"They're really into our stuff," says saxophonist Karl Densen. "We've even had our stuff played in videos," referring to both professional promotions videos and amateur ones boarders, both of snow and skate, make to show their skills.

Previous late eighties' and nineties' commercial releases affected the general public, though to a limited extent. On the smooth side was A Tribe Called Quest who featured deep groove bassist, Ron Carter, on the track "Jazz." Carter's career moved on to help him become a producer for funk induced pop-movie soundtracks. Miles Davis recorded his last album, Doo Bop in 1991 with rapper/hip hop producer Easy-Moe-Bee; Guru's Jazzmatazz Vol. 1 featured more than ten veteran jazz artists such as Branford Marsalis, Donald Byrd, and Courtney Pine and even began N'Dea Davenport's association with Brand New Heavies; and, of course, Digable Planets who have captured the fire of drummer Art Blakey's fills and Sonny Rollins' sax while verbally connecting the dots to the past masters saying, "wondrin' what would 'trane say? wondrin' what would my pop say? Buggin' off the calmness in the Apple."

DJ ANDREWDJ Andrew, AKA Andrew Jervis, is the editor of On The One, a magazine devoted to the development of jazz in its new multifaceted aspects. He notes that, at its roots, DJs are an integral part of the acid jazz music and that his new project, Better Daze, which will have a four track EP out on Ubiquity in the fall, is a collaboration with musician Paul Scriver of Neomythic.

"The DJ is always going to be important," he says. "There's always going to be dance clubs...where people want to hear continuous music all night. It's them who can push a scene, play independent label music that you're not going to hear on the radio or on TV. But the DJs have to take risks, it's all a bit safe. Being a DJ isn't just about matching the BPMs."



Acid jazz and rocksteady deejay, DJ Cool Chris, agrees, and cites the influence of playlists, lists of top records deejays favor, which can be found in scene magazines like On the One, Straight No Chaser, StepJazz , and Soul Power. "DJ playlists tell you what's happening, where the hot sounds are," he says. They keep the scene fresh, show the readers where the underground is and project where it may be going.

Up from the Underground

For those not in an urban environment, the likelihood of hearing acid jazz in a club is, for lack of a better word, a "remote" chance. Radio and television are the main sources for the majority of record-buying America, and the recording business knows this better than anyone else. John White, product manager of Instinct Records, says that putting bands on the road has made a difference in sales of an album. Touring for a live acid jazz band is essential to their recording success, at least until commercial radio stations pick up on the scene. He explains that "the scene is going to have to change. People are going to have to know what they are going to buy" if acid jazz is to make a commercial impact on the buying public.

White believes the acid jazz scene will move toward radio to grow, and he plans on that market of twenty- to thirty-year olds who listen to adult contemporary to buy into the acid jazz record market.

"[The group] Count Basic [had] a number one adult contemporary hit," he says. "The reason our New Voices record is selling is because it had radio-play. Radio-play is very important. Moonshine [an acid jazz/dance label] has a full time radio person to promote it [for them]."

It's duely noted, however, that America's radio music of choice is mainly based on guitar. Guitar rock that has stemmed from Zeppelin and Hendrix back through the British invasion to Elvis and Bill Haley and is rooted to the bluesmen of Mississippi is deeply rooted in the heart of the buying public. It's what sells today--from Neil Young and Pearl Jam to Hole. It's what acid jazz fights against. It's also what jazz, itself, in all forms is fighting against. But as White sees it, "It's sad but true. There's far too many people out there that if there's not a guitar in music they just couldn't fathom listening to it, despite the fact that it could be interesting. I think sales are going to grow as the music becomes [more and more] live."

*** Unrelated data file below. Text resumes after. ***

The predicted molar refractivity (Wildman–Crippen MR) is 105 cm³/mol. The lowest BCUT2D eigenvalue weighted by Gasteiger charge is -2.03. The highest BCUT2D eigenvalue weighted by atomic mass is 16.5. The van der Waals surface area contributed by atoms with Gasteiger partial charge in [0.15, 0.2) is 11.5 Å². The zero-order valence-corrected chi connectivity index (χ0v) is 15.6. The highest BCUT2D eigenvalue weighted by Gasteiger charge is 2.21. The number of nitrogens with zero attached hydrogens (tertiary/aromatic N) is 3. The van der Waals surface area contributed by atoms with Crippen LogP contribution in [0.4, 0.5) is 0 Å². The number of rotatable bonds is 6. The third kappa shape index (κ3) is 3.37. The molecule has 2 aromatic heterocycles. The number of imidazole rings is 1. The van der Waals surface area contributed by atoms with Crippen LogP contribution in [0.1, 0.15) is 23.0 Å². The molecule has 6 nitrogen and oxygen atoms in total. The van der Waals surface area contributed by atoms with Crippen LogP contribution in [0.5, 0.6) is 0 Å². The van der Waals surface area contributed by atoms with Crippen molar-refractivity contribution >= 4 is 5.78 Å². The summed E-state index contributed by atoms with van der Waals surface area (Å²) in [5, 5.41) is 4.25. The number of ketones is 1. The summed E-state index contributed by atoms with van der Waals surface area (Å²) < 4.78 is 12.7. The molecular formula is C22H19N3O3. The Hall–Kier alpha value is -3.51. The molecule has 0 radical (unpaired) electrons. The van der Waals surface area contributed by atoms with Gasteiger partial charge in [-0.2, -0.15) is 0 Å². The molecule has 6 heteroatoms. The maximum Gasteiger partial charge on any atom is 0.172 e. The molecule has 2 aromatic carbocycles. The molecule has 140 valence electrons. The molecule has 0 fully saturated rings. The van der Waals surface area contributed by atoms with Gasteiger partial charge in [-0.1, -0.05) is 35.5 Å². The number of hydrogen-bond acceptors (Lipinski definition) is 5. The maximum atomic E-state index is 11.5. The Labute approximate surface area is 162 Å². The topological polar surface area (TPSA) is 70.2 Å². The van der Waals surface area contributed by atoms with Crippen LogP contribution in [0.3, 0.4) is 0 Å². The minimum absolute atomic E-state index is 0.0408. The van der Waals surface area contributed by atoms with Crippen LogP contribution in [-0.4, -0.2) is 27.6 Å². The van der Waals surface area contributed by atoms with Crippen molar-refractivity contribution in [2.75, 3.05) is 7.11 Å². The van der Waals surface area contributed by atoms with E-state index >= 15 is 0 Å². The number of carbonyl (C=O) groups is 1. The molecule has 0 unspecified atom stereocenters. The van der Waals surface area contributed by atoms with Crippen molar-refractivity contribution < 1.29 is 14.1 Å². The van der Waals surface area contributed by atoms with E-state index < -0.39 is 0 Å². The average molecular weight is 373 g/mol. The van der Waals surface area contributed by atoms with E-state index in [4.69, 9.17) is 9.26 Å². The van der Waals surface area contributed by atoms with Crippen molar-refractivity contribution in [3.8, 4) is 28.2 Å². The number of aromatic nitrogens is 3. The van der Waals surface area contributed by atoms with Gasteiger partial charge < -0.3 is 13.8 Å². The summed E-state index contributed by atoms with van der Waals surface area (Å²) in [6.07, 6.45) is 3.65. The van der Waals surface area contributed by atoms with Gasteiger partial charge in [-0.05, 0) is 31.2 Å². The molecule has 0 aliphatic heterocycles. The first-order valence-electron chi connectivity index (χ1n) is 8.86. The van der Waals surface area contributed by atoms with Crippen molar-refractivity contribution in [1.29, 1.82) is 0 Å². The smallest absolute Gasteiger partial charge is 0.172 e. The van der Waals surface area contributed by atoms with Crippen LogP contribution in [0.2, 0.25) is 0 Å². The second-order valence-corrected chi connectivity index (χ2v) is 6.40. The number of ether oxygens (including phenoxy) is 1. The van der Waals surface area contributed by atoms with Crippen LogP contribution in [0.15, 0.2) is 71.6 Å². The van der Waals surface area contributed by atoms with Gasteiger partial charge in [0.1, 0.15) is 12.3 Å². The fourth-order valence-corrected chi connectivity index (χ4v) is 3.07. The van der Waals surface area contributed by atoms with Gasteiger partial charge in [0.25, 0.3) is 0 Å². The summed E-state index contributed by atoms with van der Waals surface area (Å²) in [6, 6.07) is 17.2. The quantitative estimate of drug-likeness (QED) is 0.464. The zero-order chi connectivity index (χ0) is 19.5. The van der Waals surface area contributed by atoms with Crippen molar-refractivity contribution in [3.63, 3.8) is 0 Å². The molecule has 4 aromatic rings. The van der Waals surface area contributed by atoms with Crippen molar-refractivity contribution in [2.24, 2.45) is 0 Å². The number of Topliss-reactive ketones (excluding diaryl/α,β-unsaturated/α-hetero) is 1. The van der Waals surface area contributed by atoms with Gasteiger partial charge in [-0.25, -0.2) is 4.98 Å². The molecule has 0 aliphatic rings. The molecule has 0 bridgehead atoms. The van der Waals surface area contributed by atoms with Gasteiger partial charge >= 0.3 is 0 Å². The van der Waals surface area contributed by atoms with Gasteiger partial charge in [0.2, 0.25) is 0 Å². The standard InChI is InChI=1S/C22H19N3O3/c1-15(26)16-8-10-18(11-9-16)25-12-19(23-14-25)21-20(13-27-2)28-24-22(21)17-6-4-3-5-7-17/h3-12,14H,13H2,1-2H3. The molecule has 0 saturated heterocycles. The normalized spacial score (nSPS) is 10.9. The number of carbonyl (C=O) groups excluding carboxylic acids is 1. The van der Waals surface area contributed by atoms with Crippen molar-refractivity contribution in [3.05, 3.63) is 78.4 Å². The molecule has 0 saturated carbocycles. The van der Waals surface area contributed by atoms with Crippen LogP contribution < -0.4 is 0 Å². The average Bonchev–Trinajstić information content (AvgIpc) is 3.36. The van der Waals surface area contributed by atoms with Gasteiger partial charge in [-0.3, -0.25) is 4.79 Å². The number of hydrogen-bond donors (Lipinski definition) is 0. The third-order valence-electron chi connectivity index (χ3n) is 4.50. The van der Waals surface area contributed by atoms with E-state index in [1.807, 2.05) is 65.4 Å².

One Nation Under a Groove Nickie's BBQ


"It can even be a track off a Liza Minelli album," says Mike McFadin, "if it has the groove."

But what exactlyis it? As it exists now, acid jazz falls under nearly every category. As one writer put it, "it mixes samba, bossa nova, even calypso and rumba into jazz. In a way, Tito Puente might even be considered acid jazz." It crosses genres, perhaps several times in one song. But the one thing--it seems--that holds it together, that must be evoked to separate it as a tried-and-true genre is "groove." It must make you want to get up a groove. Can you explain that with a category?

What it offers it offers for musicians is the ability to bridge the gap between themselves and the audience, perhaps what Miles Davis was trying to do when Bitches' Brew redefined jazz by saying that jazz musicians can play to an audience for appeal, to welcome them into jazz by way of rock music. Acid jazz, in nineties style, also offers the chance for musicians to meld with DJ's, to form a coalition between live and recorded music the way hip hop has attempted, though unsucessfully, in its past.

Where the boundaries lie is still open and is exactly what makes the scene so appealing. McFadin will introduce a new label, CuBop, in the fall featuring latin-jazz ensembles; Andrew Jervis cites jungle (bass and rhythm influenced music) and so-called "trip hop" (deep space grooves) as branches from the acid jazz tree that have just sprouted and continue developing; not to mention deejays who continue to weave a more complex tapestry with effects like multi-layering records on turntables to create an alloy of beats and rhythms, a virtual "groove synthesis."

The question still arises, as Adam Sutherland writes on the liner notes for Sol--The Essential Music, a Luv 'n Haight record: "What is jazz in the 90's?" Fortunately, he provides an answer which encapsulates the enigma that is acid jazz.

"Today's jazz musicians are still open to the past, but now they're just as likely to check Chaka Khan as John Coltrane. Nineties jazz isn't post straight-ahead or retro bop," he notes, "it mixes eras, ideas, feelings..."

what else?

"...and grooves."
audio links8 Audio Samples of Acid Jazz Music



article: Chad Stephenson
photography: Peter Ellenby

markup/design: ISS & Marc Brown.

all album art and music samples courtesy of the fine record labels mentioned in this story